As adults, third-culture kids are likely to move abroad again, to work and raise their kids in a foreign country. Hence, third-culture kids may end up raising third culture kids!
Anna (38) from Milan and Francesco (39) from Southern Switzerland both identify as third-culture kids. After spending their childhood years in Thailand and South Africa, they met in Italy and fell in love. Both of them know that while it is tough to be a third-culture kid, it is just as challenging to raise one.
“When you grow up abroad, you often end up behaving quite differently than your parents because you try to adapt to the new culture,” Anna explains. Anna and Francesco now face the challenges of raising a third-culture kid themselves. When their daughter Antonia was only two years old, they moved to Singapore with her.
“The most important thing is to give your child a sense of stability and consistency,” Francesco says. “When children get a sense of lacking cultural roots, they turn to their parents to find out which social and cultural rules apply.” Family and home should always be a safe haven to a third-culture kid.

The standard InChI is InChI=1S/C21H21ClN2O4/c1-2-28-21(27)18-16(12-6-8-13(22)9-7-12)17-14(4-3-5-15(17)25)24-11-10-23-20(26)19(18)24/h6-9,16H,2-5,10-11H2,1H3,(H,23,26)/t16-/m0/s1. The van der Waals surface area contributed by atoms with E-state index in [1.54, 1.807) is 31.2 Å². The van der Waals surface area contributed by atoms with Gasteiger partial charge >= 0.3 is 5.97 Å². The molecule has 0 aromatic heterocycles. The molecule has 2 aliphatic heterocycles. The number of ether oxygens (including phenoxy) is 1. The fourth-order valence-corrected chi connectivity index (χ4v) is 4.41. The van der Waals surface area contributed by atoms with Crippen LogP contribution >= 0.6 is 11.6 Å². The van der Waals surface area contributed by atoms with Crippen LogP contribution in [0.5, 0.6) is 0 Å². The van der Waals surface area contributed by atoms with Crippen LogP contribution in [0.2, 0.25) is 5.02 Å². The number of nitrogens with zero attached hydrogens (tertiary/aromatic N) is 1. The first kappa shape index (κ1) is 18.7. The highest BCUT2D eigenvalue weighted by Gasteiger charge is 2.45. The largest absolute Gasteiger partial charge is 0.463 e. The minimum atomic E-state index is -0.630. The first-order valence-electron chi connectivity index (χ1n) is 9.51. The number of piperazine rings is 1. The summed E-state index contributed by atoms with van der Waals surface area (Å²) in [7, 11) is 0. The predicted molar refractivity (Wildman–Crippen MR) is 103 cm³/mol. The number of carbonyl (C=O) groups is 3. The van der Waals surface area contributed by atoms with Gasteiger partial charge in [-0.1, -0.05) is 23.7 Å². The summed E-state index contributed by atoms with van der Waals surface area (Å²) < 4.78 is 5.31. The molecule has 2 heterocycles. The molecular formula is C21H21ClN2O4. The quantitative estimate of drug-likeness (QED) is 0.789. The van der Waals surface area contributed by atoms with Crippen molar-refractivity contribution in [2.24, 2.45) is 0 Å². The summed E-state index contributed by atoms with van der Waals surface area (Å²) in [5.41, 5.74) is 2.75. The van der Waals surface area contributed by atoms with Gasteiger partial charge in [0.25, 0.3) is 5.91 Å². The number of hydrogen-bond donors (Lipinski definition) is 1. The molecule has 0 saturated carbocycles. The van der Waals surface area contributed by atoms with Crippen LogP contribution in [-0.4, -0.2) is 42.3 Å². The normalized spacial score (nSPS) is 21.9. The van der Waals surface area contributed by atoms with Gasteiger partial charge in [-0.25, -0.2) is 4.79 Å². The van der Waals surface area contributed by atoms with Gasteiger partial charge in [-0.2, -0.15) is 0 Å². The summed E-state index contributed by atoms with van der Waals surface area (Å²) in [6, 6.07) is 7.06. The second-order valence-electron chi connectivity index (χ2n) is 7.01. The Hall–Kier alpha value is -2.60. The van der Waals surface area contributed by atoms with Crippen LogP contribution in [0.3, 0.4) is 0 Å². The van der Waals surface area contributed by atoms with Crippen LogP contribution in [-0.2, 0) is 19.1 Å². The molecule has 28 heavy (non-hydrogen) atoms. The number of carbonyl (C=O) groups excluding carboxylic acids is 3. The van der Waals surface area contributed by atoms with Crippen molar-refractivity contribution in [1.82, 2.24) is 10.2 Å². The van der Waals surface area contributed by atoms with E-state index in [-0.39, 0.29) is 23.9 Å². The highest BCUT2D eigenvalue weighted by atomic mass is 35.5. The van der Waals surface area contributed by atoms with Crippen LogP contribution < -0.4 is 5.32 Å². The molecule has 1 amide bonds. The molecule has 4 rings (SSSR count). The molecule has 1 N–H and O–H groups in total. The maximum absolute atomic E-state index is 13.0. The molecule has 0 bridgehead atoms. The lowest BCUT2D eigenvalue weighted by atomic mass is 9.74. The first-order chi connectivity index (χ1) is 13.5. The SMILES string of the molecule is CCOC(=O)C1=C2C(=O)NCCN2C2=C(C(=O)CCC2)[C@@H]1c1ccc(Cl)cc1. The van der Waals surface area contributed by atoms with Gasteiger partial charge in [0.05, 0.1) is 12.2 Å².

At the same time, it is important for your kid to become familiar with their host country. Anna and Francesco have always encouraged Antonia to not just learn English, but also Malay and a few phrases in Chinese and Tamil. In this manner, Antonia can communicate with the locals and may gain a better understanding of Singaporean culture.
Both Anna and Francesco know, however, that, especially in families that switch countries a lot, parents need to offer their kids a lot of support. “Parents should help their kids stay in touch with old friends. That way, they will end up with a network of friends all around the world,” Anna says.
“Also, you should remember that for your kids, reverse culture shock is much stronger than for you. After all, they grew up abroad. They don’t have the same memories or attachment to their home culture as their parents.”